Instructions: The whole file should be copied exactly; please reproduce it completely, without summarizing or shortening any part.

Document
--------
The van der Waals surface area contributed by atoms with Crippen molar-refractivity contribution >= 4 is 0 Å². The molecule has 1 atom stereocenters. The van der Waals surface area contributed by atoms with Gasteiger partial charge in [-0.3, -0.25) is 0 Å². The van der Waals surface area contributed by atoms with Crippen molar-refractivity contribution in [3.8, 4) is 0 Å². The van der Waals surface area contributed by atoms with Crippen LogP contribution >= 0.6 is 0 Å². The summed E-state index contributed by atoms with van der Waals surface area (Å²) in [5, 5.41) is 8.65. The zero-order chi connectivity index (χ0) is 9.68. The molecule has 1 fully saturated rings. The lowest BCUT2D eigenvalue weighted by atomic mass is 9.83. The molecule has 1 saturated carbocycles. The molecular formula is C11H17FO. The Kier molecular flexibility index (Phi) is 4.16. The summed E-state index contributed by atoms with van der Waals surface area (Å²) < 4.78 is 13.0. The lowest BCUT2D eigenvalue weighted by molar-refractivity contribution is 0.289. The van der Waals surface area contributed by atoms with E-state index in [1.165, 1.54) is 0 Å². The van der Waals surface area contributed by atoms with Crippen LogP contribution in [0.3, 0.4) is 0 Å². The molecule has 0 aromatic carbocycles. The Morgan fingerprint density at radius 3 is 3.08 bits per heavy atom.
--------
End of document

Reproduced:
The van der Waals surface area contributed by atoms with Crippen molar-refractivity contribution >= 4 is 0 Å². The molecule has 1 atom stereocenters. The van der Waals surface area contributed by atoms with Gasteiger partial charge in [-0.3, -0.25) is 0 Å². The van der Waals surface area contributed by atoms with Crippen molar-refractivity contribution in [3.8, 4) is 0 Å². The van der Waals surface area contributed by atoms with Crippen LogP contribution >= 0.6 is 0 Å². The summed E-state index contributed by atoms with van der Waals surface area (Å²) in [5, 5.41) is 8.65. The zero-order chi connectivity index (χ0) is 9.68. The molecule has 1 fully saturated rings. The lowest BCUT2D eigenvalue weighted by atomic mass is 9.83. The molecule has 1 saturated carbocycles. The molecular formula is C11H17FO. The Kier molecular flexibility index (Phi) is 4.16. The summed E-state index contributed by atoms with van der Waals surface area (Å²) < 4.78 is 13.0. The lowest BCUT2D eigenvalue weighted by molar-refractivity contribution is 0.289. The van der Waals surface area contributed by atoms with E-state index in [1.165, 1.54) is 0 Å². The van der Waals surface area contributed by atoms with Crippen LogP contribution in [0.3, 0.4) is 0 Å². The molecule has 0 aromatic carbocycles. The Morgan fingerprint density at radius 3 is 3.08 bits per heavy atom.